Daniels asks BCC for 9.22% budget increase for sheriff’s office

By Wesley LeBlanc wesley@opcfla.com
Posted 7/15/20

GREEN COVE SPRINGS – Sheriff Darryl Daniels presented his budget for the 2020-21 fiscal year to the Board of County Commissioners, and he’s asking for a nearly 10% increase.

Despite COVID-19 …

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Daniels asks BCC for 9.22% budget increase for sheriff’s office

Posted

GREEN COVE SPRINGS – Sheriff Darryl Daniels presented his budget for the 2020-21 fiscal year to the Board of County Commissioners, and he’s asking for a nearly 10% increase.

Despite COVID-19 ravaging local sales taxes around the county, which heavily contribute to revenues for the county’s government, a budget for the next fiscal year needs to be made. Clay’s constitutional officers presented their budgets to the BCC during a meeting held Tuesday, July 14, and while most budgets were as expected, Daniels’ saw the largest increase.

“I don’t think [everyone might understand] that there’s a shortage in sales tax revenue that will have an impact on the county,” Daniels said in reference to the coronavirus. “Loss will have to be made up by robbing Peter to pay Paul.”

Daniels said he recognizes his budget and its requests don't necessarily come at a great time. He also said that his office is about public safety and he’s going to ask for what he needs to keep the public safe. His budget priorities consisted of things like increased staffing levels, a continued leverage of new technology and maintenance for buildings that need it.

Daniels requested $47,484,182 for law enforcement, $14,575,235 for detention, $2,060,388 for judicial services, $1,993,570 for special revenue and $3,640,300 for building maintenance. The is a grand total of $69,753,676, which is a 9.22% compared to last year’s budget.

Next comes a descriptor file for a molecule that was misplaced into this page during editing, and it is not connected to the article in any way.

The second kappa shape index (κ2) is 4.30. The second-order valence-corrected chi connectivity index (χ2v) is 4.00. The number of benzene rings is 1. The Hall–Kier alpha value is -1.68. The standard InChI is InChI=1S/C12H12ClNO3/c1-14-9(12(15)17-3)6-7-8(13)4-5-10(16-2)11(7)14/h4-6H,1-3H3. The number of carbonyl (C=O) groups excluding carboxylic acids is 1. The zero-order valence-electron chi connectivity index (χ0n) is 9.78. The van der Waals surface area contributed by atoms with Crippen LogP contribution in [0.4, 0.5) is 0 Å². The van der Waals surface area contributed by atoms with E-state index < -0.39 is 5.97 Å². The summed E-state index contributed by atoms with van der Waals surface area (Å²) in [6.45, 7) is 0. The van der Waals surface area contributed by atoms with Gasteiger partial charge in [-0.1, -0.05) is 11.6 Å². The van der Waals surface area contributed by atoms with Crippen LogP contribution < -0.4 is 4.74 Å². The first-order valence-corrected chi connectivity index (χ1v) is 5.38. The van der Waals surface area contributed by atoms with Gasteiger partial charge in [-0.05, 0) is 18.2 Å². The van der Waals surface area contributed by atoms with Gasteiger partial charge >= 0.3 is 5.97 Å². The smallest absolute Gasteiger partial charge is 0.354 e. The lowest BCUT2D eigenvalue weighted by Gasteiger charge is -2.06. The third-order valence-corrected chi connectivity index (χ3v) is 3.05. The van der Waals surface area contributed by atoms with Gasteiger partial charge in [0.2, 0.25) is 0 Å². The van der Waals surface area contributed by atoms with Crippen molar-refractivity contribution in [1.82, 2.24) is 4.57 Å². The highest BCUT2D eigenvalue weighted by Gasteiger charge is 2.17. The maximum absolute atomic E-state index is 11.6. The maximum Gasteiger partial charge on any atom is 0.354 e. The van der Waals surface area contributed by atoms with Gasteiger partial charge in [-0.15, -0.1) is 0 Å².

The increase in law enforcement cops comes from a struggle the Clay County Sheriff’s Office has had for years: staffing levels.

“Current staffing levels go by a ratio of 1,000 citizens to one deputy and it’s 1.31 [here],” Daniels said. “Last time I was up here, it was in the neighborhood of 1.47. As the community grows and deputy staffing does not, disparity will continue to increase.”

Daniels said CCSO is always trying to chase the state average of 1.71 but understands that’s not realistic at this point. He just wants to keep up the status quo of 1.31 for now, which will require more officers to be hired. Part of that struggle is the salaries of CCSO officers.

CCSO’s starting salary is $38,000, which Daniels said is less than salaries paid by the St. Johns and Jacksonville sheriff’s office.

“For Clay County, CCSO deputies are the lowest-paid law enforcement employees in the county, but we do the lion’s share of law enforcement work in the county.”

Daniels explained the jobs he would like to fill with this new budget are as follows: five domestic violence deputy sheriffs; four deputy sheriffs; four public service aides; two registered nurses for detention; one building maintenance technician; and, one records specialist. Most of these jobs would come out of the budget but the five domestic violence deputy sheriffs would have 75% of their pay covered by a grant for three years with the county paying the other 25%.

As far as maintenance, Daniels would like to upgrade the office’s computer dispatch system for $2 million and purchase a new piece of software that streamlines processes through a special interface for $460,000. He said this could eliminate the need for three would-be employees.

There’s a $250,000 inmate medical cost, an $84,000 renewal for a court security contract, $79,000 for communications services, $74,000 for annual wellness evaluations for officers, $69,000 for liability and auto insurance increases and finally, $58,000 for jail cleaning, sanitization and supplies.

Daniels wanted to present his budget to start the conversation. Because of that, the BCC said it will take action at later meetings.

“When it comes to...needs and wants...there are wants out there,” Daniels said. “It’s not a problem for me to strike through them but eventually, we’ll get to where those turn into needs. We’re in a time where we need the needs taken care of...so maybe this isn’t a good time for wants. I understand that.”

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